How Malaysia’s Healthcare Tourism Industry Became The World’s Best

Sep 22, 2017 1 Min Read


Leading The Charge


When considering the question of which country globally has the best healthcare system, a few common answers tend to recur. Germany, the UK, the US, Dubai, South Korea, Singapore, Australia, even Thailand and Jordan, are most people’s go-to responses.

Now celebrating a third year running as the very best in the world, however, is Malaysia.

Proudly named by the International Medical Travel Journal (IMTJ) as the “Medical Travel Destination of the Year” for three consecutive years since 2015, Malaysia has opened the eyes of patients all over the world as the recognised place for healthcare.

Malaysia has also received recognition as the country with the Best Healthcare System in the World from 2015 to 2017 by International Living’s Annual Global Retirement Index, a further testament to Malaysia’s promise of quality care.  

Best In The World

For the Malaysia Healthcare Travel Council (MHTC) chief executive officer (CEO) Sherene Azli (pic), the IMTJ result was quite the surprise the first time our nation was awarded the honour.

“When I joined at the start of 2015, I really didn’t know where we were on the global stage, so my first priority was to work on building that awareness,” she says.

“I didn’t have any expectations and we were always told that other countries in the region were destinations of choice. I remember when they announced us as the winners, I was holding my phone at the time at the table and I actually dropped it in shock. It all seemed to happen in slow motion.”

The esteemed panel of judges looked at criteria such as quality, accessibility and affordability when selecting their winner.

With prices up to 80% lower than those being offered in the US, without compromising on quality of service, relatively low waiting times and its connectivity to all major transport hubs are some of the traits that earmarked Malaysia to make itself known internationally.

Perception of Malaysia as a destination of choice changed instantly as those in attendance learnt of Malaysia’s newfound dominance in the category.

“The announcement was made during a two-day IMTJ conference in London,” recalls Sherene.

“The first day, almost all of the speakers were talking about Thailand, Singapore, Dubai, Jordan, South Korea, and Europe. The awards were held on the first night.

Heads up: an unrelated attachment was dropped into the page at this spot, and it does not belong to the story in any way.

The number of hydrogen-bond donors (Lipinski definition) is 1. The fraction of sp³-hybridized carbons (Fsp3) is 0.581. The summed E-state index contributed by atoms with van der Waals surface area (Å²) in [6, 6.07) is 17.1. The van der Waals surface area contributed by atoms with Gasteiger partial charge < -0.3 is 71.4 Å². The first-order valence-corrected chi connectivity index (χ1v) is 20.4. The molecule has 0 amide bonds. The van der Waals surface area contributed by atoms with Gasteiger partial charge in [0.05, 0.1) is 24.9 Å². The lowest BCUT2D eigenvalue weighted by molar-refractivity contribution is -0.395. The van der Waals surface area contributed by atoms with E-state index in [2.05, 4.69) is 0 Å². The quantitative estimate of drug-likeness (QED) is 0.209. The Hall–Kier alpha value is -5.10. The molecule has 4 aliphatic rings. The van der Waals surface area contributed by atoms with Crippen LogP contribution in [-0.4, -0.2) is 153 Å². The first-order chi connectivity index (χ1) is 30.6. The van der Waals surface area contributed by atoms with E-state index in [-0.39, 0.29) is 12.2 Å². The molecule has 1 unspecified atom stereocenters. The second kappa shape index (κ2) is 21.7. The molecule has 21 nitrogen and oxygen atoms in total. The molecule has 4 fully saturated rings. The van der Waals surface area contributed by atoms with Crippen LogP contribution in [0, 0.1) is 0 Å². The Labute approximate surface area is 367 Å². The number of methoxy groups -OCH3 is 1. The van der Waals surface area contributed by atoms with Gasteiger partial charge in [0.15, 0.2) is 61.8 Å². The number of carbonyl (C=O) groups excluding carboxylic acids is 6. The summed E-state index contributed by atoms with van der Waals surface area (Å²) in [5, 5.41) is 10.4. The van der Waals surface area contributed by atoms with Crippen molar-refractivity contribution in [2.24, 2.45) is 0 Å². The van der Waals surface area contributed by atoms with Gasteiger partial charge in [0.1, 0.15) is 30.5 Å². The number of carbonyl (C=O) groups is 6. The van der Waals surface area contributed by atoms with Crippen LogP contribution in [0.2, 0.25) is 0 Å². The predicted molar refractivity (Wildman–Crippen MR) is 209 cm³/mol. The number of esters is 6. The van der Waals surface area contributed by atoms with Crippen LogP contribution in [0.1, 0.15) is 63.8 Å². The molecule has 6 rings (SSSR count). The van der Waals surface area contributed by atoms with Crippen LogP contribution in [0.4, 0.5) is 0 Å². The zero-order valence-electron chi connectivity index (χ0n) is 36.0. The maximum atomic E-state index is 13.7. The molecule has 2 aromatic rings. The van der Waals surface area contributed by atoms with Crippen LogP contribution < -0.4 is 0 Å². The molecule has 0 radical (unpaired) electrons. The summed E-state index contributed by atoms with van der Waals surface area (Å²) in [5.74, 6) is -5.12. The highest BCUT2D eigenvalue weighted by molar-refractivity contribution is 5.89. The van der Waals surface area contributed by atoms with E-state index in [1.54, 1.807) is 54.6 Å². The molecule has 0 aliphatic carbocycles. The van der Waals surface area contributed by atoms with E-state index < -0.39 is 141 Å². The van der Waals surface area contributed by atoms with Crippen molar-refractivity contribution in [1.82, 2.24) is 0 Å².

“The second day, all anybody was talking about was Malaysia. The perception about us literally changed overnight!”

IMTJ has become the industry standard for excellence on the subject, with the award of “world’s best” incredibly prestigious and something that has been a major boon for Malaysia’s medical travel industry.  

Malaysia has now won the award the following two years as well and continues to prove why its healthcare system is so celebrated.

“We have set the bar so high now and it is always harder to stay number one than to first get there, so we are really focused now on building awareness and further developing our systems,” says Sherene.

“For an organisation of that credibility and repute to recognise us has really helped to shine a light on the work we are doing.”

The council was formed as recently as 2011 targeting the vision of “Malaysia as the leading global healthcare destination”. Few could have predicted that they would have been honoured as such in just a handful of years.

Copyright of GeoSpatial

Putting Patients First

The ambitious CEO has huge plans for the future of MHTC as she continues to focus on delivering the best possible service to those patients arriving from overseas. It is all part of MHTC’s renowned end-to-end service initiative, in which patients are given comfort and convenience even before they arrive on Malaysian soil.

As Sherene describes it: “We have started welcoming patients from the aerobridge at KLIA and Penang International Airport. We also have a concierge and lounge for this need.

“Prior to their travel, they can get in touch with our Call Centre, which will accommodate their needs accordingly.

“We welcome them at the bridge, escort them through passport and immigration and put them in our lounge so that they can wait comfortably for their transport to take them to the hospitals or hotels. This ensures that the process is seamless.